I was able to pretty easily get USB networking on the beagleboard, going between my Mac and the beagleboard without a USB to Ethernet adapter (of which I have ordered one, but two weeks on, DealExtreme hasn’t done much with my order yet. Other than charge my PayPal account that is…)
Anyway, here’s what needed to be done. First up, the Ethernet interface, if you’re using the USB OTG port is usb0. If you know what you’re doing, that will probably be enough information to get you up and running.
If you want a how-to, read on.
On the beagleboard, when you’re logged in via the serial console, you need to edit the network interfaces file:
sudo vi /etc/network/interfaces
In this file, will be a couple of lines like so:
iface lo inet loopback
This is for the loopback interface, 127.0.0.1, we want to add a new interface to the file, I wanted it with a static IP as it’s easier for me to get the Mac configured to talk to it correctly that way. Below the two lines in the file, add the following (changing IP addresses to suit your environment)
iface usb0 inet static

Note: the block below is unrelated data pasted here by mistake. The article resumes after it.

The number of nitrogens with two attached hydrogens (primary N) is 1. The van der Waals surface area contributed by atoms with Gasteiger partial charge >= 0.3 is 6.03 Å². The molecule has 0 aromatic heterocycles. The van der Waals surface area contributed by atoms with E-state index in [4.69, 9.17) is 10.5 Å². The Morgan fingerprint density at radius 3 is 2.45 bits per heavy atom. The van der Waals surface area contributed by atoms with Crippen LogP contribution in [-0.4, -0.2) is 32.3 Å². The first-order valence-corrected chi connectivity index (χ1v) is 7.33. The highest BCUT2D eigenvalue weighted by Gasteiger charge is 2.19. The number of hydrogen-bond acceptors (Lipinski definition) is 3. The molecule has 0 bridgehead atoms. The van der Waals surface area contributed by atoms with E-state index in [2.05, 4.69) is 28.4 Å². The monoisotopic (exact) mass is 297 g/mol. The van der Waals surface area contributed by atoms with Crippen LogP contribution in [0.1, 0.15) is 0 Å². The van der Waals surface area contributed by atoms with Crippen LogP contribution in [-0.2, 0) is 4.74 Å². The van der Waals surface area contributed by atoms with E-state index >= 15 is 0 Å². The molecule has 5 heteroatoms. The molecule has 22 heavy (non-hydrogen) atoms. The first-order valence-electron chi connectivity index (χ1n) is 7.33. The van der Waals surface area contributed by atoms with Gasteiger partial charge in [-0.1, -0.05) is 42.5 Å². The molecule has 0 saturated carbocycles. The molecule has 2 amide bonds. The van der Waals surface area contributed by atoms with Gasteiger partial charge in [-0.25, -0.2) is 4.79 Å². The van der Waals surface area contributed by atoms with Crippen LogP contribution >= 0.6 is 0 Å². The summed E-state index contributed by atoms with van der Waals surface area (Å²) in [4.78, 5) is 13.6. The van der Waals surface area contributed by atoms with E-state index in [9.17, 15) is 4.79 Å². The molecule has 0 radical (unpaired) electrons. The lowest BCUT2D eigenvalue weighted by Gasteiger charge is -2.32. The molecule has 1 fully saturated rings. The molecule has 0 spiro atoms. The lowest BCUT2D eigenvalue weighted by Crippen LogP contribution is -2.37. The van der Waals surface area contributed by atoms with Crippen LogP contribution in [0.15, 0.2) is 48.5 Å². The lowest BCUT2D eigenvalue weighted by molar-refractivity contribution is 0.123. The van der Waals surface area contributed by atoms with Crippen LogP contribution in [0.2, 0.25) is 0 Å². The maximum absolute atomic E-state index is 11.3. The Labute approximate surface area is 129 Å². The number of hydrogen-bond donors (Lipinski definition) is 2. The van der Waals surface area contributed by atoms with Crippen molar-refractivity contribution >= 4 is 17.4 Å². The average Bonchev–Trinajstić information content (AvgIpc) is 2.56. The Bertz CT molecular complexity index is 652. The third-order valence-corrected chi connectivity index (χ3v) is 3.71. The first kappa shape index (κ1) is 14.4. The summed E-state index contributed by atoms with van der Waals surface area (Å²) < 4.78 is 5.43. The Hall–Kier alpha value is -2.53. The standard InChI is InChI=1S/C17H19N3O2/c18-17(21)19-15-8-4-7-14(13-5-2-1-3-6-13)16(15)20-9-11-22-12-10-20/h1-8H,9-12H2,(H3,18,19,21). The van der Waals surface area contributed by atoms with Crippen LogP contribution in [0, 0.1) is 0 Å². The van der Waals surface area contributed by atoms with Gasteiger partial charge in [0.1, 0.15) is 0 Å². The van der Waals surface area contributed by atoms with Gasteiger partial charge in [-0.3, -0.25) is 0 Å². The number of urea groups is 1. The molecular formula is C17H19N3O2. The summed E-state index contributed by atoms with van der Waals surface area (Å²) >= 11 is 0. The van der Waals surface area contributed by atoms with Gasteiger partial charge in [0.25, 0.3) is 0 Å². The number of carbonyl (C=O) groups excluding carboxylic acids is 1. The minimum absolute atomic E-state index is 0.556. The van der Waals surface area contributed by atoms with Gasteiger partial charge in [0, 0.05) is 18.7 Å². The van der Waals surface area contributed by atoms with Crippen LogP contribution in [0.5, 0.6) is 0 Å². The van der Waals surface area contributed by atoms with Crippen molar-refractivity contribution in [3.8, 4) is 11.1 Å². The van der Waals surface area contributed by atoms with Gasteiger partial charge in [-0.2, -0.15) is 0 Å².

Save the file, and restart the network subsystem;
sudo /etc/init.d/networking restart
This will bring up the usb0 network interface.
Next, on the Mac, my machine wasn’t seeing the USB interface as VMware had grabbed it. As soon as I released it from VMware, my Mac saw two new interfaces, which I went into System Preferences to configure.
One interface was called the CDC Composite Gadget, the other was simply Ethernet Adapter (en12). I’ve got no idea what the CDC thing is, a quick google search doesn’t tell me much. The one I am interested in is the Ethernet Adapter (en12) – I configured this with a static IP as well – 10.0.2.1/24 and suddenly I had host-to-host networking up and running. As an aside, you can enter the IP Address in System Preferences as “10.0.2.1/24” and it will fill in the correct subnet mask, and guess at the router as nnn.nnn.nnn.1.
Now I need to get sshd running on the beagle.